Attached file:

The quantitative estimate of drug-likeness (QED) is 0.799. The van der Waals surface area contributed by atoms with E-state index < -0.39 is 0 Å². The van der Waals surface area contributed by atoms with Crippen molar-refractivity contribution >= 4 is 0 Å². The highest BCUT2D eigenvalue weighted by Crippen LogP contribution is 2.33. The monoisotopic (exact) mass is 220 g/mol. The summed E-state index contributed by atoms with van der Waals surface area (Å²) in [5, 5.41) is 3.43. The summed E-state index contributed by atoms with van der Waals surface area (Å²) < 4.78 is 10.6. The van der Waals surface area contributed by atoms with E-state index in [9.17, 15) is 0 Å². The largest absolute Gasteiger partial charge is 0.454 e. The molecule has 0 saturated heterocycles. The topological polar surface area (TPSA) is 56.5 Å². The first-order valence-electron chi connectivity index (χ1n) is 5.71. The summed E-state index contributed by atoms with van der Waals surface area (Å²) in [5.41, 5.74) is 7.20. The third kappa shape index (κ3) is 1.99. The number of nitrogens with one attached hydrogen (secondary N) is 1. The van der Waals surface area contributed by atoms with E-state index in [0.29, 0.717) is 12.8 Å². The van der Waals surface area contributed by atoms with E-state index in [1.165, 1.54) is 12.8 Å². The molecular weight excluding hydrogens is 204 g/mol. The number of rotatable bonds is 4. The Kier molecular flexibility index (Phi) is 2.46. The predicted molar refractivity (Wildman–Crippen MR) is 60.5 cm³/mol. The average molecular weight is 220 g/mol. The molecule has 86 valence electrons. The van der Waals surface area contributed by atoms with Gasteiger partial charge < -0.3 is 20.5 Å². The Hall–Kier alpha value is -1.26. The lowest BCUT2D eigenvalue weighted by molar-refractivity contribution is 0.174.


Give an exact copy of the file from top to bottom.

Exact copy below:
The quantitative estimate of drug-likeness (QED) is 0.799. The van der Waals surface area contributed by atoms with E-state index < -0.39 is 0 Å². The van der Waals surface area contributed by atoms with Crippen molar-refractivity contribution >= 4 is 0 Å². The highest BCUT2D eigenvalue weighted by Crippen LogP contribution is 2.33. The monoisotopic (exact) mass is 220 g/mol. The summed E-state index contributed by atoms with van der Waals surface area (Å²) in [5, 5.41) is 3.43. The summed E-state index contributed by atoms with van der Waals surface area (Å²) < 4.78 is 10.6. The van der Waals surface area contributed by atoms with E-state index in [9.17, 15) is 0 Å². The largest absolute Gasteiger partial charge is 0.454 e. The molecule has 0 saturated heterocycles. The topological polar surface area (TPSA) is 56.5 Å². The first-order valence-electron chi connectivity index (χ1n) is 5.71. The summed E-state index contributed by atoms with van der Waals surface area (Å²) in [5.41, 5.74) is 7.20. The third kappa shape index (κ3) is 1.99. The number of nitrogens with one attached hydrogen (secondary N) is 1. The van der Waals surface area contributed by atoms with E-state index in [0.29, 0.717) is 12.8 Å². The van der Waals surface area contributed by atoms with E-state index in [1.165, 1.54) is 12.8 Å². The molecular weight excluding hydrogens is 204 g/mol. The number of rotatable bonds is 4. The Kier molecular flexibility index (Phi) is 2.46. The predicted molar refractivity (Wildman–Crippen MR) is 60.5 cm³/mol. The average molecular weight is 220 g/mol. The molecule has 86 valence electrons. The van der Waals surface area contributed by atoms with Gasteiger partial charge < -0.3 is 20.5 Å². The Hall–Kier alpha value is -1.26. The lowest BCUT2D eigenvalue weighted by molar-refractivity contribution is 0.174.